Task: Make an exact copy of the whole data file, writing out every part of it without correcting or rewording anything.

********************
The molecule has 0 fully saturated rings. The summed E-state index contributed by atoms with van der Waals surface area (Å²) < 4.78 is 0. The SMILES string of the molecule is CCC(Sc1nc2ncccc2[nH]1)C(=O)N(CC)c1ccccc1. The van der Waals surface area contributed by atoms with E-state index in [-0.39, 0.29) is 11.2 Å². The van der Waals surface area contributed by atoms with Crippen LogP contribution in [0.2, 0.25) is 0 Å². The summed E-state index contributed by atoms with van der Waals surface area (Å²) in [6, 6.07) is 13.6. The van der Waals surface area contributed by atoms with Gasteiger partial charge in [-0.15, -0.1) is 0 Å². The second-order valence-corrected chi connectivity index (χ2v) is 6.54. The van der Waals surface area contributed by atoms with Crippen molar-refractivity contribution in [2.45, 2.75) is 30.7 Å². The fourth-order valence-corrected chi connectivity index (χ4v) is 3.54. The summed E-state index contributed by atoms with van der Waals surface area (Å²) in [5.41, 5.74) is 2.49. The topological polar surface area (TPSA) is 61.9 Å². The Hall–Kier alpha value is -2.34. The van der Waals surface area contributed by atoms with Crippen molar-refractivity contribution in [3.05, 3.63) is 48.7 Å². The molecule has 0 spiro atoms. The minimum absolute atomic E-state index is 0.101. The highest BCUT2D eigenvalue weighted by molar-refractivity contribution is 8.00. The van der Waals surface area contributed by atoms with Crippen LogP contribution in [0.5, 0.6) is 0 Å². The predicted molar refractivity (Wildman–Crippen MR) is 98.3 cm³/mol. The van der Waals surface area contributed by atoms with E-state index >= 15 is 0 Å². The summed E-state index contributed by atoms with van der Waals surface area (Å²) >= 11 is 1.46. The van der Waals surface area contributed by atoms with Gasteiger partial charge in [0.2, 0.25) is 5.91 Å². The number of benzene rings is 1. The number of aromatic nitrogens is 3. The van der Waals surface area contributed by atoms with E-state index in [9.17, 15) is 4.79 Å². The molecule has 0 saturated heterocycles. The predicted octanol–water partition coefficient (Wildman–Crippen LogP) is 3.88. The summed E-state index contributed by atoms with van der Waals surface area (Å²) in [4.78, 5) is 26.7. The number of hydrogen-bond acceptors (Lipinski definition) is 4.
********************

The molecule has 0 fully saturated rings. The summed E-state index contributed by atoms with van der Waals surface area (Å²) < 4.78 is 0. The SMILES string of the molecule is CCC(Sc1nc2ncccc2[nH]1)C(=O)N(CC)c1ccccc1. The van der Waals surface area contributed by atoms with E-state index in [-0.39, 0.29) is 11.2 Å². The van der Waals surface area contributed by atoms with Crippen LogP contribution in [0.2, 0.25) is 0 Å². The summed E-state index contributed by atoms with van der Waals surface area (Å²) in [6, 6.07) is 13.6. The van der Waals surface area contributed by atoms with Gasteiger partial charge in [-0.15, -0.1) is 0 Å². The second-order valence-corrected chi connectivity index (χ2v) is 6.54. The van der Waals surface area contributed by atoms with Crippen molar-refractivity contribution in [2.45, 2.75) is 30.7 Å². The fourth-order valence-corrected chi connectivity index (χ4v) is 3.54. The summed E-state index contributed by atoms with van der Waals surface area (Å²) in [5.41, 5.74) is 2.49. The topological polar surface area (TPSA) is 61.9 Å². The Hall–Kier alpha value is -2.34. The van der Waals surface area contributed by atoms with Crippen molar-refractivity contribution in [3.05, 3.63) is 48.7 Å². The molecule has 0 spiro atoms. The minimum absolute atomic E-state index is 0.101. The highest BCUT2D eigenvalue weighted by molar-refractivity contribution is 8.00. The van der Waals surface area contributed by atoms with Crippen LogP contribution in [0.5, 0.6) is 0 Å². The predicted molar refractivity (Wildman–Crippen MR) is 98.3 cm³/mol. The van der Waals surface area contributed by atoms with E-state index >= 15 is 0 Å². The summed E-state index contributed by atoms with van der Waals surface area (Å²) >= 11 is 1.46. The van der Waals surface area contributed by atoms with Gasteiger partial charge in [0.2, 0.25) is 5.91 Å². The number of benzene rings is 1. The number of aromatic nitrogens is 3. The van der Waals surface area contributed by atoms with E-state index in [9.17, 15) is 4.79 Å². The molecule has 0 saturated heterocycles. The predicted octanol–water partition coefficient (Wildman–Crippen LogP) is 3.88. The summed E-state index contributed by atoms with van der Waals surface area (Å²) in [4.78, 5) is 26.7. The number of hydrogen-bond acceptors (Lipinski definition) is 4.